Female Creative Director Isn’t Going to ‘Lean In’ Anymore

By Patrick Coffee 

We’ve all heard quite a bit about sexism in the ad industry, and for good reason. But we haven’t seen too many first-person testimonials that go beyond generalizations to discuss what this sort of attitude looks like in practice.

Enter Lisa Leone, a freelance creative director who has worked at Leo Burnett, JWT, BBDO, Y&R, Havas, Ogilvy … pretty much every major agency in the Chicago area.

Yesterday, Leone published a Medium essay titled “Ad Girl, Interrupted.” It’s pretty much a must-read. In case you’re ready to be skeptical, she opens with a critique of the Lean In and 3 Percent Conference movements, writing: “As far as I could tell, ‘Lean In’ was just another BS topic fueling Ted Talks and viral videos that sound swell but don’t play out in reality.”

Then, back to that reality: “I’ve spent almost the entirety of my career trying to hide the fact that I’m female.”

Leone notes that she has long declined to work on “lady projects and brands,” a sentiment mirroring our recent conversation with Jaime Robinson and Lisa Clunie of Joan. And many have called her “difficult,” a word that will sound all too familiar to plenty of women who don’t work anywhere near the ad industry.

Like so many others, she was told not to make too much noise. To “Lean In,” if you will. Here are some of the incidents she recounts:

  • “My partner and I produced a very successful campaign. I was equally responsible for the success. He was promoted. I was not.”
  • She once made the very reasonable request that her boss stop looking at her chest so she could ask him a question. He said, “I’m sorry, I just can’t.”
  • Her creative partner “confided” that he would like to sleep with her and she declined. Said partner then went to their boss to break up the team.
  • A creative director once began adding “group” to the beginning of his title despite the fact that he had not been promoted. Bosses found this so amusing that they went ahead and gave him the promotion.
  • While applying for a job, she was told: “Your work is amazing. But we’re just not looking for female creatives at your level.”
  • A (female) GCD told Leone’s (female) creative partner that she “can be a bully.” Her (male) boss then told her to confront this individual, which she did. The resulting mess led her to resign.
  • She was literally told not to talk or ask questions during a pitch.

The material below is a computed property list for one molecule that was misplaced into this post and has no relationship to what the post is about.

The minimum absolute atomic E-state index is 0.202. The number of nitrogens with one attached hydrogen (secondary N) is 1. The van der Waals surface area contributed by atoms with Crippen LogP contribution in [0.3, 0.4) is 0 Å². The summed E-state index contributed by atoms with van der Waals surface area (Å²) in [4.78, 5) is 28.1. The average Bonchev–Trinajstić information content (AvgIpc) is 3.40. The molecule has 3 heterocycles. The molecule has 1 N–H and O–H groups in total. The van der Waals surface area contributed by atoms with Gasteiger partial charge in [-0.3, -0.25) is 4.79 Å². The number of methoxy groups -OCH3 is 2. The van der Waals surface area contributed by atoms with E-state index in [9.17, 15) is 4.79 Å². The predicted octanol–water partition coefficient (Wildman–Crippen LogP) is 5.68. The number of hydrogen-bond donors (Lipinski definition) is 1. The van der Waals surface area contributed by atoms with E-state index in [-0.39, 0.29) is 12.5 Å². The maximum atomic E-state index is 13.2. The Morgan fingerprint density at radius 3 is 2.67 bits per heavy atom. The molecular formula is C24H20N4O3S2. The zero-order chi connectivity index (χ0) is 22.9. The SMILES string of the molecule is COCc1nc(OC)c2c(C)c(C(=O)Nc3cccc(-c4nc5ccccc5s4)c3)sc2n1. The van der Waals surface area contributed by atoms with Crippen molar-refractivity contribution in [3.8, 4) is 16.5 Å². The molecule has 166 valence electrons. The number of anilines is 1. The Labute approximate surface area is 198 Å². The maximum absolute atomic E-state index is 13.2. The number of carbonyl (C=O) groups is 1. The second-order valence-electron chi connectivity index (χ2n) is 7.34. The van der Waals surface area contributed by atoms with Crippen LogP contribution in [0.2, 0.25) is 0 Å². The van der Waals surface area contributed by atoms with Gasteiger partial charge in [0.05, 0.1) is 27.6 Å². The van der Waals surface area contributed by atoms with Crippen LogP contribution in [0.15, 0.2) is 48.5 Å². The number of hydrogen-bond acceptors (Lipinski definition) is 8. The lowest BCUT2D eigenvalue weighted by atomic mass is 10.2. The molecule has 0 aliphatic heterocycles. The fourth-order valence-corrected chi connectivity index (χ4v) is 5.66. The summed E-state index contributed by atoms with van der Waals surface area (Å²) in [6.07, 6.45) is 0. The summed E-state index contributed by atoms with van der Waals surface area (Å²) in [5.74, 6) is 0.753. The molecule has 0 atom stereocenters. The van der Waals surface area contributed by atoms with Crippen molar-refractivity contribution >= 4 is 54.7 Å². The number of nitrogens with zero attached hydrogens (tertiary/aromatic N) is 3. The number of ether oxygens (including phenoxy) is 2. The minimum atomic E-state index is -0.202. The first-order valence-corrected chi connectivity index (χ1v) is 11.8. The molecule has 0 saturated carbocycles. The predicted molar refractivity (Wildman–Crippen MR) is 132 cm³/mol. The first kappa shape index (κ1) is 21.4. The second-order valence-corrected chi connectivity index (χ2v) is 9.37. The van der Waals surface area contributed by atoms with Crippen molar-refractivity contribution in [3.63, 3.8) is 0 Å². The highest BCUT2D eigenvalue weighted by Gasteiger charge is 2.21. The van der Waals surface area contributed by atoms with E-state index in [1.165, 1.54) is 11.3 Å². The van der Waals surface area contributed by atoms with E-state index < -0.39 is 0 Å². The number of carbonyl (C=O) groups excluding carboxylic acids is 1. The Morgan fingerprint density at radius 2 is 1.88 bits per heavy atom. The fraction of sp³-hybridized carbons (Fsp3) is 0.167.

• “On the one hand, the day rate was pretty good. On the other hand, the day rate was 30 to 100% less than my male counterparts.
  • An agency president, discussing an agency CEO: “He already has a wife. He doesn’t need another one. Stop nagging him.”

This is all completely awful. But it keeps going–and if anything, it gets worse.

  • “Recruiters thought I was the best candidate for an ECD position and enthusiastically presented me to a big shot global CCO, who replied that he’d never heard of me. They hired an equally-nameless male creative instead.”
  • “Was told by an agency recruiter to expect an offer letter in the morning … a former (male) boss whom I had not worked with for over 15 years casually told the (male) head of the agency that hiring me would be a mistake because I was difficult. Never heard from them again.”

Such incidents are both depressingly predictable and still kind of shocking in their absolute dickishness.

Leone’s understandable response is, essentially, “Fuck this bullshit.” She writes, “I’m a kick-ass creative who does wonders for brands and writes content that makes human beings smile, who also happens to be female.” And she’s pretty tired of acting like that’s not the case.

Leone concludes that she’s still skeptical of the “Lean In” approach, because women everywhere have been leaning for some time. She then encourages others to do what she did and speak out about their experiences.

Will this happen? A few years ago we would have said no, but our tip box is always open.